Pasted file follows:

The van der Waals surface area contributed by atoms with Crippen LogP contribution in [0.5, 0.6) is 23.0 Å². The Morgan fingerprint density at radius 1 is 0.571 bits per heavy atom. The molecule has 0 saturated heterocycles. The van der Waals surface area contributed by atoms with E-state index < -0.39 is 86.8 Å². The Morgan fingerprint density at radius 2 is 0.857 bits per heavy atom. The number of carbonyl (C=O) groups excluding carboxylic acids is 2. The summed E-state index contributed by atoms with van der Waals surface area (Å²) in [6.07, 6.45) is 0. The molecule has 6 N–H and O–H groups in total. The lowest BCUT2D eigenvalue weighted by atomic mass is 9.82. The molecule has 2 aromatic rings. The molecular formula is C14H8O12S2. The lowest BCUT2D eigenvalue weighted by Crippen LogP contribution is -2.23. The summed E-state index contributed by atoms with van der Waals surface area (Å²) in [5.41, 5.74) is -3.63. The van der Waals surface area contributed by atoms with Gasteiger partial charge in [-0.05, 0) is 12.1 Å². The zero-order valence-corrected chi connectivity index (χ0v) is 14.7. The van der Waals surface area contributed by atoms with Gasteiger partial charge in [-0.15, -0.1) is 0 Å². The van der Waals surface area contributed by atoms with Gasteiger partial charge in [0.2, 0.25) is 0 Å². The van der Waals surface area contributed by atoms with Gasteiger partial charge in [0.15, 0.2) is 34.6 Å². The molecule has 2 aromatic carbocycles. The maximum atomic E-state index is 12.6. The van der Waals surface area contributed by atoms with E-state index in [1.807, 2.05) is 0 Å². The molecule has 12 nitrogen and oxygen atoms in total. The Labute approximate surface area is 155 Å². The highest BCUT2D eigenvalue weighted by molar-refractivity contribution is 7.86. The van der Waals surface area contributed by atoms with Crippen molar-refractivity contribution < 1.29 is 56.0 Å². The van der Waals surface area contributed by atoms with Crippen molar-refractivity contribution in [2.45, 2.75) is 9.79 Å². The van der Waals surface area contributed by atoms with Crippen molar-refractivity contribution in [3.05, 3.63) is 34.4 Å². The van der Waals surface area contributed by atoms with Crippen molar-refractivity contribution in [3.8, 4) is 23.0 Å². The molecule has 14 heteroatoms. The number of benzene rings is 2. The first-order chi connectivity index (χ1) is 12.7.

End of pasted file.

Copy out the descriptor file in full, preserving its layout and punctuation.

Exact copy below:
The van der Waals surface area contributed by atoms with Crippen LogP contribution in [0.5, 0.6) is 23.0 Å². The Morgan fingerprint density at radius 1 is 0.571 bits per heavy atom. The molecule has 0 saturated heterocycles. The van der Waals surface area contributed by atoms with E-state index < -0.39 is 86.8 Å². The Morgan fingerprint density at radius 2 is 0.857 bits per heavy atom. The number of carbonyl (C=O) groups excluding carboxylic acids is 2. The summed E-state index contributed by atoms with van der Waals surface area (Å²) in [6.07, 6.45) is 0. The molecule has 6 N–H and O–H groups in total. The lowest BCUT2D eigenvalue weighted by atomic mass is 9.82. The molecule has 2 aromatic rings. The molecular formula is C14H8O12S2. The lowest BCUT2D eigenvalue weighted by Crippen LogP contribution is -2.23. The summed E-state index contributed by atoms with van der Waals surface area (Å²) in [5.41, 5.74) is -3.63. The van der Waals surface area contributed by atoms with Gasteiger partial charge in [-0.05, 0) is 12.1 Å². The zero-order valence-corrected chi connectivity index (χ0v) is 14.7. The van der Waals surface area contributed by atoms with Gasteiger partial charge in [-0.15, -0.1) is 0 Å². The van der Waals surface area contributed by atoms with Gasteiger partial charge in [0.2, 0.25) is 0 Å². The van der Waals surface area contributed by atoms with Gasteiger partial charge in [0.15, 0.2) is 34.6 Å². The molecule has 2 aromatic carbocycles. The maximum atomic E-state index is 12.6. The van der Waals surface area contributed by atoms with E-state index in [1.807, 2.05) is 0 Å². The molecule has 12 nitrogen and oxygen atoms in total. The Labute approximate surface area is 155 Å². The highest BCUT2D eigenvalue weighted by molar-refractivity contribution is 7.86. The van der Waals surface area contributed by atoms with Crippen molar-refractivity contribution < 1.29 is 56.0 Å². The van der Waals surface area contributed by atoms with Crippen molar-refractivity contribution in [2.45, 2.75) is 9.79 Å². The van der Waals surface area contributed by atoms with Crippen molar-refractivity contribution in [3.05, 3.63) is 34.4 Å². The van der Waals surface area contributed by atoms with Crippen molar-refractivity contribution in [3.8, 4) is 23.0 Å². The molecule has 14 heteroatoms. The number of benzene rings is 2. The first-order chi connectivity index (χ1) is 12.7.